“Do you have any questions for us?”
It’s usually the last question in a interview, and for many job seekers, one of the toughest — but it’s also rich with opportunity. Good questions will not only seek information but also reveal the candidate’s insight and intelligence, depth of research into the prospective employer, and enthusiasm for the position.
Echoing the thoughts of several CFOs we spoke with, Lawrence Winkler of Washington, D.C.-based InPhonic Inc. maintains, “The most impressive interviewee is one who is prepared and has researched the company.”
Melissa Cruz, CFO of Waltham, Massachusetts-based BladeLogic, certainly took note when one young staff accountant asked, “Since BladeLogic intends to go public in the next year, how are you handling the valuation of stock options relative to cheap stock rules and 409A?” Less important than the answer and follow-up (the company is using an independent contemporaneous valuation) was the question itself, explains Cruz, who was impressed “he knew that this is a hot topic in my world, even though he had only been working in accounting for two years.”
Sometimes sheer assertiveness and ambition can win over a finance chief. “Please tell me what things I will need to accomplish over the next few years so I will be capable of taking over your job,” said one prospective hire to Jeff Marcus, CFO of public-relations firm Hill & Knowlton. The delivery, says Marcus, “was not cocky at all. He was just matter-of-factly letting me know that he felt, with his background and potential, that it was not an option for him not to be in [the top finance role] in five years.”
Take heart: Good questions don’t need to be so detailed, complex, or daring. “It’s definitely a red flag if a candidate doesn’t have good questions,” says finance recruiter Michael Kelly of Highland Partners, but it’s perfectly OK to do without the more unusual queries. Dan Hedeen of Portland, Oregon-based Harry’s Fresh Foods is one finance chief we spoke with who didn’t recall any questions by job seekers that “made me ponder anything special.” Hedeen focuses simply on candidates who themselves are focused on the conversation: “If they don’t have questions, then they aren’t attentive, and it certainly does not show initiative.”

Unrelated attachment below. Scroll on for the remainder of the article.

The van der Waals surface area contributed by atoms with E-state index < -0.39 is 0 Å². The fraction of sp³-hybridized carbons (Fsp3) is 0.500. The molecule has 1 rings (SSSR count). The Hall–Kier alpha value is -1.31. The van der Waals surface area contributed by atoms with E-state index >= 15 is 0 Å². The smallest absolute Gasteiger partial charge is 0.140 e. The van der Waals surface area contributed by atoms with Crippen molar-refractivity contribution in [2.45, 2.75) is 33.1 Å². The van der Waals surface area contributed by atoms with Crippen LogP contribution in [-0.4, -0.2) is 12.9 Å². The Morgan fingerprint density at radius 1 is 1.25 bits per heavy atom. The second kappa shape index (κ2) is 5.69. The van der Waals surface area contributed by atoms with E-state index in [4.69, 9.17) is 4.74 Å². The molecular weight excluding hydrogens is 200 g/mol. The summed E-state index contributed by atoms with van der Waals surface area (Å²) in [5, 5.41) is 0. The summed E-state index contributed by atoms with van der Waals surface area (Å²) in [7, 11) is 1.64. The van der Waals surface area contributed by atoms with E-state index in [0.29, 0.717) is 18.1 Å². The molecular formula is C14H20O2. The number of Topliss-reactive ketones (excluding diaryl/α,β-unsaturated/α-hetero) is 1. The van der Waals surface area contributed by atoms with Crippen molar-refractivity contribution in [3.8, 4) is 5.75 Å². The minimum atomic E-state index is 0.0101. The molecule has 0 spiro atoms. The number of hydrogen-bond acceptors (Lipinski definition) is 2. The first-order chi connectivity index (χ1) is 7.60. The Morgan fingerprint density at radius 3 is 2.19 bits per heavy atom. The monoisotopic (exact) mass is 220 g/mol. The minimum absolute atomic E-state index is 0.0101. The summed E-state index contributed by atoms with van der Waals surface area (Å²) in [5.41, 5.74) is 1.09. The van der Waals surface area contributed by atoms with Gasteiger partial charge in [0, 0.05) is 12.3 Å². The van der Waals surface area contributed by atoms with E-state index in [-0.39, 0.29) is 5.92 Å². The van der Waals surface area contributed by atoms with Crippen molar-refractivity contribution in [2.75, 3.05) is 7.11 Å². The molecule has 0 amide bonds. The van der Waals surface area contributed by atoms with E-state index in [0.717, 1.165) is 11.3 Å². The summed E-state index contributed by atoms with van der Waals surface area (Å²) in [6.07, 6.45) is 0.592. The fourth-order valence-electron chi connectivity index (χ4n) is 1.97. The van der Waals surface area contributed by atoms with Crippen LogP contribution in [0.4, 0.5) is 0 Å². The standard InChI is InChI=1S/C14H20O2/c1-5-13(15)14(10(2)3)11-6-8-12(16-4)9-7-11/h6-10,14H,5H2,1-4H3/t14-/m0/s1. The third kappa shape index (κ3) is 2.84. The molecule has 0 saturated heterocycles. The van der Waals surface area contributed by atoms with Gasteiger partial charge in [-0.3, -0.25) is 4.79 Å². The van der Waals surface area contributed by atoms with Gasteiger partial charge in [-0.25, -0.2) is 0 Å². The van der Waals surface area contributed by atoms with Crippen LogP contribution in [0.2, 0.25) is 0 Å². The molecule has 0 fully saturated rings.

Some standard but nonetheless effective questions, suggests Kelly, include:
• “What would be the top three priorities for this position?”
• “How would you define success in this position for the next person who holds it?”
• What did the last to hold this position do well? Where was that person less successful?
• “What organizational values are emphasized in this company?” (Winkler of InPhonic recalls a more detailed question in that vein: “Does the company embrace Sarbanes-Oxley as a compliance effort or as an opportunity for process improvement?”)
Remember that “a good interview is a dialogue,” says Kelly. Often good questions aren’t prepared in advance; they arise from the interview itself. Questions that have impressed Tim Mullany, CFO of the Connecticut-based Mystic Aquarium Institute for Exploration, “are almost always derived from a problem given to them in a ‘case interview.’ For me, if a candidate demonstrates creative problem solving by asking questions that efficiently progress towards the solution, I am impressed.”
A good question can even breathe new life into an interview that’s not going well, observes Donald Janezic, senior vice president of finance and administration for Fairfield, Connecticut-based Bigelow Tea. “When a candidate has sufficient insight to see that an interview is going south,” says Janezic, “the question, ‘What areas of my background need further development in order for me to be seriously considered?’ is always impressive. It can help to reopen the discussion.”